The Grand Budapest Hotel

Wes Anderson’s Grand Budapest Hotel hinges on three tiers of nostalgia that match its division of time periods and aspect ratios. On one tier is The Author (Tom Wilkinson and Jude Law), who in 1985 publishes his memories of staying at the dwindling (yet grand) Budapest and meeting its enigmatic owner. On that second tier is said owner, Zero Moustafa (F. Murray Abraham and Tony Revolori), who in 1968 reminisces on his bittersweet years at the hotel between the wars, during his tutelage under M. Gustave H. (Ralph Feinnes). The final tier of nostalgia is Gustave’s, who carefully maintains the hotel strictly in line with a vision of an old Europe that is starting to crumble at the promise of yet another brutal global conflict. Unlike these prior two tiers, Gustave’s nostalgia is never granted the concrete benefit of its own flashback. His desperate hold on the facade is only alluded to, and finally acknowledged in one brief part of a voiceover during the film’s final moments. Gustave, has, in a way, made the Grand Budapest into a fantasy that hardly corresponds to (and is frequently threatened by) the dark and foreboding reality existing outside its walls. Useful comparisons have been made alleging that Gustave is a stand-in for Anderson himself, who similarly constructs intricately detailed, strictly realized, and intoxicating worlds that are also palpably anachronistic. Yet if we look at Anderson’s filmography more broadly, we can see that Grand Budapest is yet another shift in Anderson’s ongoing obsession not […]


Husbands Movie

This moment has proven opportune for a reflection of what the auteur theory means and has meant for film criticism. La politiques des auteurs, which originated in Cahiers du Cinéma in the 1950s and traveled, distilled but ready, to 1960s popular American film criticism, has irrevocably shaped how we’ve thought about and assessed movies to the point that it’s impossible to talk about cinema outside the claims of auteurism. Not only did the work of André Bazin, Andrew Sarris and their contemporaries, combatants, and students allow for the serious study of film as an art form, but auteurism’s legacy has even entered the film industry itself (film authors are now brands to be advertised) and solidified conventional readings of film history as the story of talented, uncompromising visionaries behind the camera (collect them all!). As Kent Jones’s excellent Film Comment essay points out, our means of loving the cinema owes a great deal to auteurism’s transformative power, particularly its now-common sense claim that “movies are primarily the creation of one governing author behind the camera who thinks in images and sounds rather than words and sentences.” Yet we must also recognize auteurism’s structuring power – its ability to create a framework of recognized artists through which it becomes impossible to see filmmaking, film history, and film themselves otherwise. It is nothing new to challenge the assumptions and associations of auteurism (or whatever fragmented versions of its politic – not theory – we’ve inherited), but it has proven incredibly difficult to ascertain what could […]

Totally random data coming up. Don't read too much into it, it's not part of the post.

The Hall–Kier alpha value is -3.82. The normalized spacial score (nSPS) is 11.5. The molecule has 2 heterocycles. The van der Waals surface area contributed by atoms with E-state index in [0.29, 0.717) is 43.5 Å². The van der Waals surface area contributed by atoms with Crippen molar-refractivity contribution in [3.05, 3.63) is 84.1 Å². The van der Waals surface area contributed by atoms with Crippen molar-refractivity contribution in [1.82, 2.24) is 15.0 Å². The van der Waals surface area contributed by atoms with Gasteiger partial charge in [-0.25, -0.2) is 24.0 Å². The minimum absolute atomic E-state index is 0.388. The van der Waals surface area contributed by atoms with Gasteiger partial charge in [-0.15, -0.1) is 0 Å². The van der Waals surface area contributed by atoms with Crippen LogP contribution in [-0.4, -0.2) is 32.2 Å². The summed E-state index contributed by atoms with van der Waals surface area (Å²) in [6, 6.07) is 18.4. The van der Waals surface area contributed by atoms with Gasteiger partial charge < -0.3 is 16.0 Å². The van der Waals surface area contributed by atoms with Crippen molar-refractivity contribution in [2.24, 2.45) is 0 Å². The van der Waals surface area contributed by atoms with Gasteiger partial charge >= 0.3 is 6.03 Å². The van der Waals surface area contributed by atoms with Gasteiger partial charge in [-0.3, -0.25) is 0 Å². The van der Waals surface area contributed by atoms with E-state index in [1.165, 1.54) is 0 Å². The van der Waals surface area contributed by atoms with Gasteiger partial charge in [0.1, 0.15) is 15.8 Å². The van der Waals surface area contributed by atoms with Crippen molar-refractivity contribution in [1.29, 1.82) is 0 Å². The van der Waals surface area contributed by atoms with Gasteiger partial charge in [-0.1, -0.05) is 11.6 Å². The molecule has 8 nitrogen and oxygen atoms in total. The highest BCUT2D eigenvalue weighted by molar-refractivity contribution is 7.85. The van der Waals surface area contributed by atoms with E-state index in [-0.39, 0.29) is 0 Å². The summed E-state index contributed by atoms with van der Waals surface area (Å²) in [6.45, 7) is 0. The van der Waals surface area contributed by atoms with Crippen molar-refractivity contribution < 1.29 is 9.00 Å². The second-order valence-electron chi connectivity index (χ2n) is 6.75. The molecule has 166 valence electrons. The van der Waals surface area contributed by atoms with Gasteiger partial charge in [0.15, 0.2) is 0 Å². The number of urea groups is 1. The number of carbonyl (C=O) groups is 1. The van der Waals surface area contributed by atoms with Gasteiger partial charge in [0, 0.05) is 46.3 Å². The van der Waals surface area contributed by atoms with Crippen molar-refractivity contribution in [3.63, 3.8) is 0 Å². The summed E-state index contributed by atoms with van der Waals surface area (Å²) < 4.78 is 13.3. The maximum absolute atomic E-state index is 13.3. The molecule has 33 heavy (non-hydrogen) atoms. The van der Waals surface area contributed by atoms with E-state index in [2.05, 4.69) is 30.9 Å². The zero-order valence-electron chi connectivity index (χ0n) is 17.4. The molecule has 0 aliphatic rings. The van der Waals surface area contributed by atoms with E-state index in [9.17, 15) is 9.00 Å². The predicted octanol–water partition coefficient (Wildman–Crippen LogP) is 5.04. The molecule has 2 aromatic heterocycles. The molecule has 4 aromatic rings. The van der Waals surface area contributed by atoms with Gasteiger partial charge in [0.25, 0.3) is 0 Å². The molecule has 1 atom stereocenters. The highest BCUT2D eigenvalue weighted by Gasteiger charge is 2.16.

True Detective

There were two McConaugheys broadcast on Sunday night. One was the McConaughey honored for his portrayal of a real-life AIDS victim turned treatment advocate, for which he shed fifty pounds and (symbolically) years of critical bad will. It was a comeback story as predictable as any Hollywood ending. The other, far more interesting and less predictable McConaughey was tucked into the premium world of HBO in the form of True Detective’s Rust Cohle, where each week he delivers free-form philosophical jargon at just above a whisper and performs oh-so-calculated-yet-mesmerizing actorly business with only the end of a cigarette and a six pack of beer. The hive mind has credited True Detective for making an invisible supporting push toward McConaughey’s win in the form of a “reverse Norbit effect,” legitimizing him as a strong performer outside the clichéd obviousness of a recognition like this. But as critical and fan communities show a much stronger collective love for True Detective than they did for the supposed apex of McConaughey’s well-heeled comeback, I’m not convinced that True Detective and work like it is simply another gear in the machine of an industry’s collective good will for a once-dismissed actor. Even with a forecast of movies that promise inventiveness and risk, serial television looks to dominate the efforts and imagination of filmmakers for the near future.

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published: 12.18.2014